I hadn’t even thought about this until Apple reported second-quarter results last night, beating by a landslide with third quarter guidance that was below expectations. It dawned on me,as I wrote last night: This makes so sense.
At a fast-growing company like Apple, sales and earnings are moving target. The big growth numbers should speak for themselves. Rather than meeting or beating, the numbers should tell the story: Either the growth is accelerating—or it’s not. (With Apple, it is!)
Looking for a check-and-balance, I tweeted this morning: “Should Apple or any fast-growing company give guidance?”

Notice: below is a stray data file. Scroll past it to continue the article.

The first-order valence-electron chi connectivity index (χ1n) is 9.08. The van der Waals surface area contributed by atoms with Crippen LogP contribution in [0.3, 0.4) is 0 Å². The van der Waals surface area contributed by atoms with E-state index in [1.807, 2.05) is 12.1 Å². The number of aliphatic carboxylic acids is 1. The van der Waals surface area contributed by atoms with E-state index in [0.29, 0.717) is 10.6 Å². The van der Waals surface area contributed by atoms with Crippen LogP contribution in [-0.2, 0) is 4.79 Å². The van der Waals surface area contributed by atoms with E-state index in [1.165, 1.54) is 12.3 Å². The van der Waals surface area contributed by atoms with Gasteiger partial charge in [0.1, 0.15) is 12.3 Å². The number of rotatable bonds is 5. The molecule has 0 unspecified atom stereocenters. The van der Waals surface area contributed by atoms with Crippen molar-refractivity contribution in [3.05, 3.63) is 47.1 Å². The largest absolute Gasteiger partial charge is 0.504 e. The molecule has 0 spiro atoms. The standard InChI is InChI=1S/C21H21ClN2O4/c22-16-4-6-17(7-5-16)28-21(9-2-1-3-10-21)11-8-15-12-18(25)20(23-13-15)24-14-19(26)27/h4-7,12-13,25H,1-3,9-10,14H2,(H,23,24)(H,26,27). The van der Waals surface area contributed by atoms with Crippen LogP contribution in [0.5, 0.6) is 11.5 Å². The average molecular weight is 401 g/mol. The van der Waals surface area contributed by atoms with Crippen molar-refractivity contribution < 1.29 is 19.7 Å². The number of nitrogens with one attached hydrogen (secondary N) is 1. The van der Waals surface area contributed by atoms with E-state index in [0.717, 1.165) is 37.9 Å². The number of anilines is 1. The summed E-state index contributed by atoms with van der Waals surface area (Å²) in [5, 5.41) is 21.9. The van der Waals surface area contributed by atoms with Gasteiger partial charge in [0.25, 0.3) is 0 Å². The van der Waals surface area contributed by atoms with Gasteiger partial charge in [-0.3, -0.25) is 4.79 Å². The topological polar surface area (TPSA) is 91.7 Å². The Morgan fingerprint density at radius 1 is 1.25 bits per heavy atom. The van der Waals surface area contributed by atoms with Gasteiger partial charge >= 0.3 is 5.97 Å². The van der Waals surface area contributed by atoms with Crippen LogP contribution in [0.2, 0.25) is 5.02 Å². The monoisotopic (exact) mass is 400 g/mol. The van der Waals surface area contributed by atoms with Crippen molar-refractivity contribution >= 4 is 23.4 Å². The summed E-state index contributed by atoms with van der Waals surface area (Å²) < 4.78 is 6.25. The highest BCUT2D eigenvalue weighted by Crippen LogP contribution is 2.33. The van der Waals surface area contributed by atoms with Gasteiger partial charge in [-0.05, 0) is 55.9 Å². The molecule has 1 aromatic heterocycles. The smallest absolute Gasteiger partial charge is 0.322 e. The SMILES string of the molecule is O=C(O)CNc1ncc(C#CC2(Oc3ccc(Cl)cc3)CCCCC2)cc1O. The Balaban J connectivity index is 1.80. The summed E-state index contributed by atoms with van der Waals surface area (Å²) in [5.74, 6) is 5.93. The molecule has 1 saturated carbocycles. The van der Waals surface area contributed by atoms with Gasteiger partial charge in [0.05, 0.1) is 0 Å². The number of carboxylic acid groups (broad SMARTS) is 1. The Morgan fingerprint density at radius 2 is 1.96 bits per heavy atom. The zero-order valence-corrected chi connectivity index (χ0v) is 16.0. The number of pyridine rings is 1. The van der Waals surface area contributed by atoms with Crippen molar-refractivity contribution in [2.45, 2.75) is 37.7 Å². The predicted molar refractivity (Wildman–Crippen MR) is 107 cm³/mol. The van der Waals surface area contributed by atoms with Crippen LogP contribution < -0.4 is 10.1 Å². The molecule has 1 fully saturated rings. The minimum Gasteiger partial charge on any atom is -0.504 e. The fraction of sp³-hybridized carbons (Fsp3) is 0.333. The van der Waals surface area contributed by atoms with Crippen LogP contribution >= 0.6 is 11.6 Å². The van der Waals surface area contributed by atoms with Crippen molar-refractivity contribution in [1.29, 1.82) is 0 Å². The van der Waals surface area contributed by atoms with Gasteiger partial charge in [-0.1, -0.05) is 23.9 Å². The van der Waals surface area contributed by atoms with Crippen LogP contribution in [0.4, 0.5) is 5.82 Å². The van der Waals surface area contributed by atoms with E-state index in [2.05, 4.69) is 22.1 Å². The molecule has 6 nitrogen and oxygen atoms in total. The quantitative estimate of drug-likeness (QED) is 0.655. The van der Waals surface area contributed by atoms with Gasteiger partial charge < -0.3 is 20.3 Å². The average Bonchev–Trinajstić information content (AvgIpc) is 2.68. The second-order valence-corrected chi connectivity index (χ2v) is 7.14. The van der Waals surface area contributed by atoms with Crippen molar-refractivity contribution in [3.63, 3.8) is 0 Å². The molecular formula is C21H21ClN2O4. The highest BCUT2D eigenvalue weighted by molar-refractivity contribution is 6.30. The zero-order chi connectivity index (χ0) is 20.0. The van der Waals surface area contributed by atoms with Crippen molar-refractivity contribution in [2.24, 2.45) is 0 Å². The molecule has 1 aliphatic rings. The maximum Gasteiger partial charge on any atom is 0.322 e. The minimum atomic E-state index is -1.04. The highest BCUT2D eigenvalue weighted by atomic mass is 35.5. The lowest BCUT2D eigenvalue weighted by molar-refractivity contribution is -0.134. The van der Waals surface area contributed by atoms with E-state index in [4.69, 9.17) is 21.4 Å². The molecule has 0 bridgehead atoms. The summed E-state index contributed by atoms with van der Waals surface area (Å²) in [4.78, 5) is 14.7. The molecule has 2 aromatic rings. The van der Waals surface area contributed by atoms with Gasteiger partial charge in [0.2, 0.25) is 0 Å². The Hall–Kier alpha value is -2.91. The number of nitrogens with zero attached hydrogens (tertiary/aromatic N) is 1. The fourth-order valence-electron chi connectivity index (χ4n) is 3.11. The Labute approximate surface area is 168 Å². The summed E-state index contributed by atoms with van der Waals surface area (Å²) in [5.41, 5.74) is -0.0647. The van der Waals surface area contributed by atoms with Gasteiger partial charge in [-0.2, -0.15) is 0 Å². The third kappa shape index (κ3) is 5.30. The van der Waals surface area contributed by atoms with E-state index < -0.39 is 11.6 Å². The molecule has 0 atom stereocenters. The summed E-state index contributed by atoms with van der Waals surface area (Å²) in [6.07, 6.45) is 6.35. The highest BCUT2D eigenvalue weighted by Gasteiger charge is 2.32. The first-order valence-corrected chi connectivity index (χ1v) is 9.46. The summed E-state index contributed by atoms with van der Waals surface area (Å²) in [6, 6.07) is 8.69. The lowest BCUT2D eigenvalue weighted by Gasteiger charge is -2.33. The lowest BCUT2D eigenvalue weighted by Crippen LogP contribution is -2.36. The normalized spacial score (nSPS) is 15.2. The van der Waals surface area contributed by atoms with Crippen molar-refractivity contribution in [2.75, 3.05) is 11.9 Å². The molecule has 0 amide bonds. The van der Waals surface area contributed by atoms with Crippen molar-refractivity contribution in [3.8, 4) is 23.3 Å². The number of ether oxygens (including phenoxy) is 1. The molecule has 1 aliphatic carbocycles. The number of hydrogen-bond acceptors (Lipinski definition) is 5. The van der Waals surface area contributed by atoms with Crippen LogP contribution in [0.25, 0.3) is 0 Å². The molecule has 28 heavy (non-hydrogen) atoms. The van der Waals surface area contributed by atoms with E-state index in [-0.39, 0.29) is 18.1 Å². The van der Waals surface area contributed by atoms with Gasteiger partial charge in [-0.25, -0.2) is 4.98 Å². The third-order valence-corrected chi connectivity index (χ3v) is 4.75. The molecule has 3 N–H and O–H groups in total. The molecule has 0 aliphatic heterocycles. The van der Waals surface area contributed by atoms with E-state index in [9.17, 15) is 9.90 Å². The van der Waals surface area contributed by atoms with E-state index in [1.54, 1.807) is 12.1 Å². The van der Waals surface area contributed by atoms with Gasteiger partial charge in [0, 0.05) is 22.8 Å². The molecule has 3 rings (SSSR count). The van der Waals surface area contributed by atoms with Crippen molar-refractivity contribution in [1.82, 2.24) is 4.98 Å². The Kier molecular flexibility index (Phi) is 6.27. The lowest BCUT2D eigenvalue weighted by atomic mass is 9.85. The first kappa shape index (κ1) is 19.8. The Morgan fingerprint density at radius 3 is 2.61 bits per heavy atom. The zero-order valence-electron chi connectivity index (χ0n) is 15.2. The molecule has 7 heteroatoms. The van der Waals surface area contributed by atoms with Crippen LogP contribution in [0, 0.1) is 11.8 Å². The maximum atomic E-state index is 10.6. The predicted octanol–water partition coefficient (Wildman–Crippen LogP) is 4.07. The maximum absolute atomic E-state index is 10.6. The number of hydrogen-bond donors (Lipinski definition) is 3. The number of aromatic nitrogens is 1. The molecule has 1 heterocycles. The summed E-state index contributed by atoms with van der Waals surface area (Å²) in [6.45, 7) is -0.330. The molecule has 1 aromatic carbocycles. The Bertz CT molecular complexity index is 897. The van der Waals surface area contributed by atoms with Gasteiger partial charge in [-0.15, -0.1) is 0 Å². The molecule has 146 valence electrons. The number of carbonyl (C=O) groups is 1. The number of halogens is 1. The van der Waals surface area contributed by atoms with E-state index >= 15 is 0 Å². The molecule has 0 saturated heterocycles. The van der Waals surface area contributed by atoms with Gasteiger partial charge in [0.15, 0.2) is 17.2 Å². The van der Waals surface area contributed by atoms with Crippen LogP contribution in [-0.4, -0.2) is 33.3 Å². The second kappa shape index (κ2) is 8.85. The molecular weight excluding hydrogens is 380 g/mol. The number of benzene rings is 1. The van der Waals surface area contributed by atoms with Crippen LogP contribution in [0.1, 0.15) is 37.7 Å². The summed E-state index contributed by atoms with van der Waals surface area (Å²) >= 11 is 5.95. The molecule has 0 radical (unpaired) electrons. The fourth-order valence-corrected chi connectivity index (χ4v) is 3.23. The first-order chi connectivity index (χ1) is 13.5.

Former analyst and Business Insider proprietor Henry Blodgett was first in. “Hell no,” was his response. (Why don’t you tell us what you really think, Henry!) Options scribe Adam Warner chimed in, “It’s a pointless parlor game; they lowball analyst numbers artificially low and then magically the company ‘beats’.”
Added blogger Terry Corcoran: “One day they'll come in on that number and the stock will plummet. Which is sort of your point, guidance is silly.”
There were dissenters, like Michael Dawson, who wrote; “Whether it’s bogus or not—companies should be accountable to someone outside of its four walls.”